Sunday, September 23, 2012

Book Review: A Confederacy of Dunces

A colleague of mine back when I taught at SUNY Fredonia raved about this book. He and I usually have similar tastes.  At the time, over thirty years ago, I picked it up and read the first chapter and it did not grab me.  I figured I would read it at another time.

Since the original recommendation, every few years or so, I hear or overhear someone speaking glowingly about A Confederacy of Dunces.  The most recent such conversation took place in the locker room of my gym.  A fellow was going on and on about how hilarious the book is. Then a couple of weeks ago I went to a used book sale at a local library and saw A Confederacy in the Classics section of the sale.  I bought it and figured I would give the book another shot.

The title, I discovered, is derived from a Jonathan Swift quote: "When a true genius appears in the world, you may know him by this sign, that the dunces are all in confederacy against him."  This factoid appears right before the novel begins and is preceded by pages of reviewers' testimony from reputable publications attesting to the  quality of the book.

I can't agree.  The book is about a very intelligent, but irreponsible and inconsiderate, iconoclast. Ignatius Reilly.  The author does not intend to make him out to be anything other than he is.  Reilly is a lout, has an inflated sense of self worth, a mooch, and all around trouble maker.  John Kennedy Toole, the author, depicts Reilly as a genuine, if clever, pain.   While it is never stated explicitly, Reilly considers himself besieged by a confederacy of dunces and he, Reilly, to be the only true genius.

My feeling was, after only a few pages, "enough already".  The character and story does not really go anywhere. We read about Reilly as an incompetent and irresponsible jerk when he works in a clothing factory, and then as a hot dog vendor, as a son throughout, and occasionally as a sort of boyfriend to a bohemian woman he met when he was in school in NY.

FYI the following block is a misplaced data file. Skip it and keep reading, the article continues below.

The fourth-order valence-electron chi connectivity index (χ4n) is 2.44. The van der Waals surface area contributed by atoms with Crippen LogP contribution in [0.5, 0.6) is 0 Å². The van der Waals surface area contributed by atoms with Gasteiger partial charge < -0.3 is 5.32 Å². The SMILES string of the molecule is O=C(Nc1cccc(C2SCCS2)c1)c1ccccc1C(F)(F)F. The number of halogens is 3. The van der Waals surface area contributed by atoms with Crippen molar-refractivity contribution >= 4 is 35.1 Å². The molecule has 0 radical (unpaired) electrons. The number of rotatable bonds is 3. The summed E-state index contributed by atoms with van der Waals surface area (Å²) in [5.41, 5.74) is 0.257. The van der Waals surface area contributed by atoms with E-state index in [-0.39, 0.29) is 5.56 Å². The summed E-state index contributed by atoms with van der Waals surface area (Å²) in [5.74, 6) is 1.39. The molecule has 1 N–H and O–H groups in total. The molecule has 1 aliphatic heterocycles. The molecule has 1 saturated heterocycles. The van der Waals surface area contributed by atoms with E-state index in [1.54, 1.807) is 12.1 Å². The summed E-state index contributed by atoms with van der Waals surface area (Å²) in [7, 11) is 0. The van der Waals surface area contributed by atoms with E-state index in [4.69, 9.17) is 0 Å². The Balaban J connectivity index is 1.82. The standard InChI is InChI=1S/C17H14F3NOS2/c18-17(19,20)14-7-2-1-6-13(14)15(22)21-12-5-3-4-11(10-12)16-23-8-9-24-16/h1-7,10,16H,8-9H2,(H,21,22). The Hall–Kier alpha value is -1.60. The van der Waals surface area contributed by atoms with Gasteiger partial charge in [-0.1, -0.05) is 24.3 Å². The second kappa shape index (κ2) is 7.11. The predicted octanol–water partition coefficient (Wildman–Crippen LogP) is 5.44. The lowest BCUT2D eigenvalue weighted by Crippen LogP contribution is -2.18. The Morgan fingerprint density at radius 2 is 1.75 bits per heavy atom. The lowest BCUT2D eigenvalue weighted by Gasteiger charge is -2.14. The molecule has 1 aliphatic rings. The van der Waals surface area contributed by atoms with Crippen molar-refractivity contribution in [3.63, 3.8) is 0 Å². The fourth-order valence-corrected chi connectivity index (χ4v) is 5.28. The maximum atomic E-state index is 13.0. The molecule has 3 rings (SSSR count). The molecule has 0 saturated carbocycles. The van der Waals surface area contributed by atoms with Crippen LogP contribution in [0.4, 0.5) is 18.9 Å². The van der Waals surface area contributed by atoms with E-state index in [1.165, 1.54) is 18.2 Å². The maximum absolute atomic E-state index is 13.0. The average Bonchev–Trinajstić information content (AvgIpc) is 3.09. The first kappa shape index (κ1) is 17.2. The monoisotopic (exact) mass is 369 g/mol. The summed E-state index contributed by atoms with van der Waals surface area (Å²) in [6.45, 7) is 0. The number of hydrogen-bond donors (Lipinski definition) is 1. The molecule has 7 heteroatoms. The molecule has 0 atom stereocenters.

Yes, there are clever quips from Ignatius, and the literary/historical references are impressive, but for me the laughs were infrequent, the story not there, and I felt no sympathy at all for Reilly or really any of the characters save perhaps the fellow referred to as "Jones" throughout.

Interesting and sad fact about the book is that it was written in the early 1960s, but was not published until 1980.  Toole tried to get the book published throughout the 60s and was unsuccessful. In 1969 he took his life.  His mother, subsequently, pestered people to read the manuscript and finally got a professor to do so.  He, Walker Percy, loved the book and worked towards publishing it.  The edition I have lists Toole as the sole author with an introduction by Percy.  I have seen more recent editions of the book where the authors are listed as both Percy and Toole. Don't know the backstory on that.

In sum, I can't recommend this book, but a whole slew of others can and do.  Yes, I think we are all at times the victims of a confederacy of dunces.  Ignatius Reilly though is a victim of his own silly narcissism and laziness.

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